You're in my thoughts...

Lori Lavender Luz said...

You write with such respect and sensitivity for your son and his birth parents.

"We've had to figure out how to send pictures to someone who doesn't have internet access or a consistent address. How to keep in touch when there's no email and phones sometimes get shut off. What sorts of gifts to give when they don't have a lot of space to call their own, or when they're struggling to meet their basic needs. The logistics of visiting when they don't have access to transportation."

These types of issues were a challenge for us at one point, as well. We wanted to "help" but all that was appropriate in the long-run was to provide emotional support while they found their own way.

Which they eventually did.

I wish good things for you and your loved ones.

Anonymous said...

My sister is a birth parent who has had unstable living situations in the past. It's hard on her knowing that she's not always able to drive to see him and it's a blessing to her that she can see her son in a stable and loving household.

Being her sister, I love her more than life, but there have been times I can't do anything but pay for a tank of gas (I buy it - there are times I can't give her cash.) There are reasons she chose open adoption for her son, and finances was a big part of that. It's hard to balance it where everyone's pride comes out intact, especially when there are mental illness and addiction problems to work through.

All I can say is offer unconditional love and acceptance, but be wise with what you offer as far as material things go. What will happen with Puppy is that he'll learn that skill by seeing it in y'all.

Andy said...

Thank you so much for sharing. I can imagine how hard it is for everyone involved.

5 Kids With Disabilities said...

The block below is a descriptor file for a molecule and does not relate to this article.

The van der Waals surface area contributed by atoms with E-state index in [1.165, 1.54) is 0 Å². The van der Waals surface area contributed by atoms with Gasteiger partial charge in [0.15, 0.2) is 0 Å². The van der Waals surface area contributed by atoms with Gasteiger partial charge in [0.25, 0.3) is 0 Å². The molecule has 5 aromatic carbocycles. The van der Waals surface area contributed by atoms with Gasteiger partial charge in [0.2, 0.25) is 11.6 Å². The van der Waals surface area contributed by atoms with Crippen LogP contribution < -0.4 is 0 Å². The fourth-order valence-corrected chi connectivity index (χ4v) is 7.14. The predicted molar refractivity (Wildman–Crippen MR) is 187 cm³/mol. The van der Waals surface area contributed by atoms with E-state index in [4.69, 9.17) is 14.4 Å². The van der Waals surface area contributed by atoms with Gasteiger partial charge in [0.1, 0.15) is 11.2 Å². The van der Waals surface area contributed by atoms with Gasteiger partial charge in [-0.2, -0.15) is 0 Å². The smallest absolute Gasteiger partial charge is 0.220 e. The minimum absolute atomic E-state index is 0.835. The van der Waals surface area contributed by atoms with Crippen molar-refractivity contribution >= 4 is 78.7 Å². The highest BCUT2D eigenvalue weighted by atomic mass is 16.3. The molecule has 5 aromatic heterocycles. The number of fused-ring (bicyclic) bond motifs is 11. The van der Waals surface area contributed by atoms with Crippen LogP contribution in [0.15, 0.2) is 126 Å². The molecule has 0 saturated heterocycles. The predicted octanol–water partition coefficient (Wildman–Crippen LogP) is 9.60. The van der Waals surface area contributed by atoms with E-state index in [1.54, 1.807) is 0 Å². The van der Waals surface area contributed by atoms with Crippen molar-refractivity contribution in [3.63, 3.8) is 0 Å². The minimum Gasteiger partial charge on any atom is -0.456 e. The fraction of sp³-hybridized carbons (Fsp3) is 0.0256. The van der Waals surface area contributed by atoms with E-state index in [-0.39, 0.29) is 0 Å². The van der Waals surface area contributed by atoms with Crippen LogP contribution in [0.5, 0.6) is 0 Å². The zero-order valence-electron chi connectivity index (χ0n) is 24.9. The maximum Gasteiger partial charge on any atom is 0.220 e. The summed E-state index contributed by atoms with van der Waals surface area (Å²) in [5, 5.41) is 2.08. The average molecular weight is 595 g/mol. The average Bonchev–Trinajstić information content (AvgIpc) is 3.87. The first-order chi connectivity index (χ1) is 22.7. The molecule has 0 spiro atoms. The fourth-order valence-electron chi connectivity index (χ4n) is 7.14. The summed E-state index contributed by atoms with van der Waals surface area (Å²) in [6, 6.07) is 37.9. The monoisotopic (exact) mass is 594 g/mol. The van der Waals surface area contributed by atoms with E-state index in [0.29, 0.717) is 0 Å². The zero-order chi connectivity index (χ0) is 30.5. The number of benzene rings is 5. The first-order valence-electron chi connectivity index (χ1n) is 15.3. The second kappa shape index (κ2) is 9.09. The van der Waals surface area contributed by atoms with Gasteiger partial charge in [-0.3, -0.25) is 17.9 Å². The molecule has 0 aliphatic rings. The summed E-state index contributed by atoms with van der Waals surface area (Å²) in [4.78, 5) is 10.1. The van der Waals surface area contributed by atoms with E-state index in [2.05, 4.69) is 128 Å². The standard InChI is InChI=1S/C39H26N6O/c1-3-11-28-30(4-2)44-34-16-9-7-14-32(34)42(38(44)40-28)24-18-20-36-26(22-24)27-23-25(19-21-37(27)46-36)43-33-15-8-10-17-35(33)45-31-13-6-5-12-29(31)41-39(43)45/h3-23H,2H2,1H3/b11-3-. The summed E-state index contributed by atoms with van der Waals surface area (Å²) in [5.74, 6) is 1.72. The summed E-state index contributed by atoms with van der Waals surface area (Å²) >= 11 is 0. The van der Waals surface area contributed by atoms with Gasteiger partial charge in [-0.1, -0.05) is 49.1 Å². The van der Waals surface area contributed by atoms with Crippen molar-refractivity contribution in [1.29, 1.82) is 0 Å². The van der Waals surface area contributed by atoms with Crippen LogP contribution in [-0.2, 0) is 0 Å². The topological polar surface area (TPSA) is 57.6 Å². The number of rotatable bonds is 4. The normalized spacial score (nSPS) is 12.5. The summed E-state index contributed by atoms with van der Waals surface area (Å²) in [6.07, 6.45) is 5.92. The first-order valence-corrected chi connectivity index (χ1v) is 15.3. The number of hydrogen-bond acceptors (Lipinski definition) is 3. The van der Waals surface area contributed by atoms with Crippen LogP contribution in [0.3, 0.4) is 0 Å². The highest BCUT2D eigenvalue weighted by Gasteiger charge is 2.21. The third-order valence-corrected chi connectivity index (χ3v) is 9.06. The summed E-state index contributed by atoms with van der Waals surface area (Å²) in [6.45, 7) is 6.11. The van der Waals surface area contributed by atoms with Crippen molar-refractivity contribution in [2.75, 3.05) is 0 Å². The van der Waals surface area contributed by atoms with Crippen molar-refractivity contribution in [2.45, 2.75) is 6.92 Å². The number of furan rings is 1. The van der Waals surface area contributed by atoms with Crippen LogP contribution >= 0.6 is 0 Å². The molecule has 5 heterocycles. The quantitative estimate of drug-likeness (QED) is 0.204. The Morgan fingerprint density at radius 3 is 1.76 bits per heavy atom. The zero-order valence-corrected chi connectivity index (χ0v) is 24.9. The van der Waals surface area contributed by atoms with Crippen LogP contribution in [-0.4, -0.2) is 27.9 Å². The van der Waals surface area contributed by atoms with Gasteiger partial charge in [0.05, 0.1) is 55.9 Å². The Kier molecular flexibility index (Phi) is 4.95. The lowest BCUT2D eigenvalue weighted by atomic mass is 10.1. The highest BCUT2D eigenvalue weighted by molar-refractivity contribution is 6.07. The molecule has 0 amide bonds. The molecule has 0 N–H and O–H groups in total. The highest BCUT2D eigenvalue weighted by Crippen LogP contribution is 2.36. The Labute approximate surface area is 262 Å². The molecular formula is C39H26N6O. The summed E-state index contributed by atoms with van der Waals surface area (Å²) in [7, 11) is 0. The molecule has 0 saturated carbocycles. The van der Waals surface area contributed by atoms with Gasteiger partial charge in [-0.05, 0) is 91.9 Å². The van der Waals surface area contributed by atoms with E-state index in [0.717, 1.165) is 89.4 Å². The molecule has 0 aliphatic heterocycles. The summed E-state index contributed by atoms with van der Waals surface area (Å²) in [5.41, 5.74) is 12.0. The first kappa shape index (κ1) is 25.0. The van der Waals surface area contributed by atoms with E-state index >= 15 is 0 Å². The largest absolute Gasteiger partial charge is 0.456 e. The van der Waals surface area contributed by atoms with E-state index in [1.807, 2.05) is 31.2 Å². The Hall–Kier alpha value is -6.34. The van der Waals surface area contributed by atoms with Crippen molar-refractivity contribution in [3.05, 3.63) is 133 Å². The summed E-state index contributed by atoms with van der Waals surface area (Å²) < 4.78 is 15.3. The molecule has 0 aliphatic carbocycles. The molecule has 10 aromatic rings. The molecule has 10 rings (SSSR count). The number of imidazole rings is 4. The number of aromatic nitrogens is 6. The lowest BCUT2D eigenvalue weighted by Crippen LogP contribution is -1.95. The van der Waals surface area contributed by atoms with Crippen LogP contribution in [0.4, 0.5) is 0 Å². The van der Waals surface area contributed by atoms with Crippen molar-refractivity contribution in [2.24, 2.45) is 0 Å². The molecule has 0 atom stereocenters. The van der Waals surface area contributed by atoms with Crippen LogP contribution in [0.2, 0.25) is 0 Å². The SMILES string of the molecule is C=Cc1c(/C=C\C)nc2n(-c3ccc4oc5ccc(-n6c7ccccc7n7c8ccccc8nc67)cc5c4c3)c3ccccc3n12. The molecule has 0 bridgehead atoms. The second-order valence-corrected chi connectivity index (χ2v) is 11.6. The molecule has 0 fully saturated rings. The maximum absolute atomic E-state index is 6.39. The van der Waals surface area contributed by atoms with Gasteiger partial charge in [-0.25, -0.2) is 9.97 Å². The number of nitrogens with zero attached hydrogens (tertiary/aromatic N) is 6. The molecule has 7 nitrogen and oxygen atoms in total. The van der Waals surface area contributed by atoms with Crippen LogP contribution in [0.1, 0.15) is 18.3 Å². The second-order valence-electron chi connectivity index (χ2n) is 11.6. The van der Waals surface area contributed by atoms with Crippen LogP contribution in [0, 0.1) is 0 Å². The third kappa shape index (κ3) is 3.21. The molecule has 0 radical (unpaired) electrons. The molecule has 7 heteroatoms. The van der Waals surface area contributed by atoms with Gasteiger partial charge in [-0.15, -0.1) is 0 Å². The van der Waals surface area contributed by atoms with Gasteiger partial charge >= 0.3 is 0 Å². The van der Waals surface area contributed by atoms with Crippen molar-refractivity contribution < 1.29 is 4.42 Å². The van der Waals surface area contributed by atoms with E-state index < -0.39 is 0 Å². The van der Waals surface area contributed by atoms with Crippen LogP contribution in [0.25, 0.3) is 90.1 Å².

I can imagine the empathy you have for them. It is a tough situation, and I can understand how visiting with their daughter would be difficult.
My youngest child who is adopted was homeless along with her parents. She picked up all kinds of bad habits, stealing, going into anyone's house to get warm and food, doing almost anything for money...people who are homeless are desperate and it must be very stressful for you.

Anonymous said...

Wow, thank you for opening my eyes to an entire subject that I know very little about-open adoption. I think it's amazing that all of you work through everything for the children and as tough as their situation might be, it sounds like you are a great source of support when needed.

Wishing you all the best, as well as this family who is going through an obviously trying time.


Jill said...

Wow, I am really blown away by your post and by your situation with your open adoption. Your love for not only your children but their first families is so evident and touching. I feel that homelessness has so many factors behind it and that the vast majority of homeless people are not simply lazy as so many would label them. Your children are lucky to have a family who respects them and where they came from.


Eva said...

Wow. This is a great post. I admire the courage it took to write this. You are really modeling what a respectful, sensitive open adoption should be. Thank you.